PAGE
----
The beginning of a new year is a natural time for both personal and professional reflection. For educational leaders, this might mean taking a break from day-to-day management tasks to focus on big questions such as, “What sort of culture do I want to create in my school or district?”
In an educational landscape where only 30% of teachers say they receive timely and meaningful feedback, I would suggest that more leaders should make a concerted and ongoing effort to build a culture of feedback. As I shared at a recent EdSurge Summit, this sort of cultural shift can benefit every part of a district, but for this post I’m going to focus on providing feedback for teachers.
The simple fact is that most teachers want more and better feedback than they’re currently getting. A yearly meeting with a principal or instructional coach that ends with a pat on the back and a “good job” just isn’t enough. Teachers want feedback based on what happens in their classrooms—without the intrusive presence of an observer sitting in the back of the class taking notes.
To give teachers frequent and actionable feedback, I suggest that schools learn a lesson from athletes. Football coaches don’t give feedback based on notes that they took while watching a practice—they sit with their players and watch video together. Video gives everyone an objective place to start the feedback process, captures moments that both players and coaches might have missed, and can be reviewed over and over.
And video has been proven to work in education. According to data gathered by Harvard’s Best Foot Forward Project, when video was used in the teacher observation process:
1. Educators reported more fair and productive observations.
2. Administrators had more convenient schedules.
3. Teachers more quickly overcame any hesitation with technology.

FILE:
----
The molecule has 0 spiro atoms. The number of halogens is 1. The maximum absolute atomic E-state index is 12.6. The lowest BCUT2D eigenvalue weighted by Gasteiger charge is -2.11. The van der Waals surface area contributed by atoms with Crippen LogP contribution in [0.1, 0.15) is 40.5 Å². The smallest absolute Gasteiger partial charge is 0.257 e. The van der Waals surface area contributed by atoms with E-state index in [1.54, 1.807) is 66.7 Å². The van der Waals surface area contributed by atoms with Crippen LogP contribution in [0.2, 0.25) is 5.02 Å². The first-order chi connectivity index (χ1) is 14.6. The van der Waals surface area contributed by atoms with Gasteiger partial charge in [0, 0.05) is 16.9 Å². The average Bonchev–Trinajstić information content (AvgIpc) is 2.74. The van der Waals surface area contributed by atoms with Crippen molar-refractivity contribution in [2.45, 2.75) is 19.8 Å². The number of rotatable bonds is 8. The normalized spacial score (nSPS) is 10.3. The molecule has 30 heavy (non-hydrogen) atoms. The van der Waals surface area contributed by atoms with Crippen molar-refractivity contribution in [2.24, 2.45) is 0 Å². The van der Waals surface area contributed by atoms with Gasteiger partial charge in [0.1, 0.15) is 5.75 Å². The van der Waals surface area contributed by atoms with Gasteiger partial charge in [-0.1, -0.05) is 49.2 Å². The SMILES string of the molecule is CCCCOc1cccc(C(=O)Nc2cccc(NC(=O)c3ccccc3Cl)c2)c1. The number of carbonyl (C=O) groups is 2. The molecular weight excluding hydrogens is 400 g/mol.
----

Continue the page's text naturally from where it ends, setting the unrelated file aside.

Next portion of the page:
4. More observations were conducted. On average, teachers recorded 13 lessons and received approximately three formal and two informal observations.
5. Teachers were more self-reflective.
This last point is absolutely vital, because one concern that I sometimes hear about video in the classroom is that teachers will resist being filmed—or might submit only their best lessons for review. In this study, though, teachers who selected to videotape themselves found the feedback process fairer and more useful overall. By filming themselves and choosing which lessons to share, they became collaborators in their own professional development. And, as the authors of the study put it, “Allowing teachers to choose which lessons to submit did not get in the way of identifying those who were struggling.”
So if part of your plan for 2017 is to establish trust between teachers and district leaders, I suggest giving video a try. Because when teachers get detailed, objective feedback that helps them improve their practice, students win.
Learn more about how our team can help you build a culture of feedback—schedule a demo or visit with us at the SoCal EdSurge Summit in Riverside, CA on January 27-28, 2017.